Blog: It’s Time to Retire ‘Master/Slave’

Article By : Leonard Ellis

"Master / slave" isn't even a very accurate phrase to describe such systems anymore...

For many years there has been considerable energy in not just our nation, but worldwide, concerning the Civil War and reminders of such.  The Civil War is represented by Confederate statues and names of streets and schools, and of course at the root of this is slavery.  And now with recent events, there is even more energy to remove these reminders.  As such, I believe it is time for IEEE to take a leadership role and not just recommend, but demand elimination of the word “slave” and “master / slave” from products, software, and documentation in the Electronics Industry.

For decades our industry has used the term “Master / Slave” to denote a set of ICs or firmware/software where one device has control over one or many others.  The use of this terminology has always made me and many others feel uneasy.  While my “engineering brain” has an idea of what this term defines, my “human brain” relates this as a human condition, a human rights issue.  With all the energy in recent years around symbols of slavery and repression, such as the Confederate Flag, Confederate statues, street names, school names, and seeing the changes that have come about once the issue was brought into the light, I believe it is now time for our industry to make a similar change, eliminate the “master / slave” label, and I believe it is time for IEEE to take a leadership role and demand a change.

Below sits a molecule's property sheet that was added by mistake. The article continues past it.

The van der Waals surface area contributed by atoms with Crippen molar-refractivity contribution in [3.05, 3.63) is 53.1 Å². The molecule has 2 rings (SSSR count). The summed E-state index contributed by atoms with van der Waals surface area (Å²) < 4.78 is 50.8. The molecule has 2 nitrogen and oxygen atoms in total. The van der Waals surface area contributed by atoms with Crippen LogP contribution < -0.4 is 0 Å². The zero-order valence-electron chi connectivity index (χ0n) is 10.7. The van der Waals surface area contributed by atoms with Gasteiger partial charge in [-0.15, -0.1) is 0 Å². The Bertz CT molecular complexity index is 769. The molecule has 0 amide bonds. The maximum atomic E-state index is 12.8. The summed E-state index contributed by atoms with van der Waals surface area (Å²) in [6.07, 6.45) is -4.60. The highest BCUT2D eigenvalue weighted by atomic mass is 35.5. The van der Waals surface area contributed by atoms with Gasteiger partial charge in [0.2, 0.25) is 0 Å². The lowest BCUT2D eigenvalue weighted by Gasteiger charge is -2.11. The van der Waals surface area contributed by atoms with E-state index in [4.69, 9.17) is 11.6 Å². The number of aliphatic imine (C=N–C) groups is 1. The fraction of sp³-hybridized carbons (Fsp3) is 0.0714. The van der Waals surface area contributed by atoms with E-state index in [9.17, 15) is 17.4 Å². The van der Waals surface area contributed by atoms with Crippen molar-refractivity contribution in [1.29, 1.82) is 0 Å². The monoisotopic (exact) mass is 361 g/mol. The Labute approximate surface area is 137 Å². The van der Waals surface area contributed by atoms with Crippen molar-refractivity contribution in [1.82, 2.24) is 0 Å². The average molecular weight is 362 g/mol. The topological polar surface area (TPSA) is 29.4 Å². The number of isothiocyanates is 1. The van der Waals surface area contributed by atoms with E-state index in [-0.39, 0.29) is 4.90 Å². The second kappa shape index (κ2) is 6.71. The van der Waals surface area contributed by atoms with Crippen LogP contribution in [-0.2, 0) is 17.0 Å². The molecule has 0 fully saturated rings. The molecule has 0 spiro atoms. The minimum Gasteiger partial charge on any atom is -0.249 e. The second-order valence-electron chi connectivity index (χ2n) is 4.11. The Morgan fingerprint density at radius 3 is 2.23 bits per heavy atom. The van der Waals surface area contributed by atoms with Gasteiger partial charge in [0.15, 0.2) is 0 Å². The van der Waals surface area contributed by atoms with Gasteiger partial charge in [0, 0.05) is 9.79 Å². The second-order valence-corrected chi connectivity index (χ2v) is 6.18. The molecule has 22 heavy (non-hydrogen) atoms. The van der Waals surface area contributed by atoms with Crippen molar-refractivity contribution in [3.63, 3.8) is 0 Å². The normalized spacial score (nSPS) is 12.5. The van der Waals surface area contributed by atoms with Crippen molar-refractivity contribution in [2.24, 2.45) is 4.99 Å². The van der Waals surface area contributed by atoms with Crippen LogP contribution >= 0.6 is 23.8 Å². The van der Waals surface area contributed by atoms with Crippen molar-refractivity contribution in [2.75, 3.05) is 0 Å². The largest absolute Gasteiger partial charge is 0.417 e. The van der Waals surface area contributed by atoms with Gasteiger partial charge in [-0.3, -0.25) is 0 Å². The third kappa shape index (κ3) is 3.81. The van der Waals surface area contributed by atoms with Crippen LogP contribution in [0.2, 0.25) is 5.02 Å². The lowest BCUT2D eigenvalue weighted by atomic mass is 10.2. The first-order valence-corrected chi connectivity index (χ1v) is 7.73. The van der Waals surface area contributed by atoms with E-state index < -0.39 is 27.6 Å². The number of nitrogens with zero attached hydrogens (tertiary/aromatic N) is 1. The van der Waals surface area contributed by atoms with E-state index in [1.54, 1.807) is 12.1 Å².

Research has shown that the use of the word “slave” evokes strong feelings of degradation and human rights issues.  It carries with it the association to the brutal and dehumanizing institution of slavery.  Even though in the usage of the term for electronic circuits there is no implied offense, the term harbors racist views.  It evokes images of times past and by continuing the use of the language today, it gives credence to the idea that it is okay to continue such relationships; therefore it still has power.  To that end, I envision nothing but a positive effect in the industry if the term is eliminated.

In society today, we have migrated from the use of the word “slave” to that of “human trafficking”.  It has been shown the word “slave” is racially charged, and to many people, insensitive and offensive.  I propose IEEE take a similar path, using the word “controller” to replace “master” and “responder” instead of “slave”, and literature will now talk about “Controller/Responder” configurations.  There is another benefit to changing the designation, and that is, “Controller/Responder” more clearly defines the roles of the respective components!

And there is support for this change in society.  From this article from TechTarget: “…The County of Los Angeles, saying the term master / slave may be offensive to some of its residents, has asked equipment manufacturers not to use the term. Some manufacturers prefer the term primary / secondary.”

Wikipedia has also addressed the subject, stating there have been efforts to replace the terms, and support from many companies, although mainly for database representation.

I truly hope this proposal will be given some consideration, as it has been a topic that has been heavy on my heart for some time.  I believe this incentive is important and will have a positive impact for many years to come.

 — Leonard Ellis is a senior applications engineer at Texas Instruments.

Leave a comment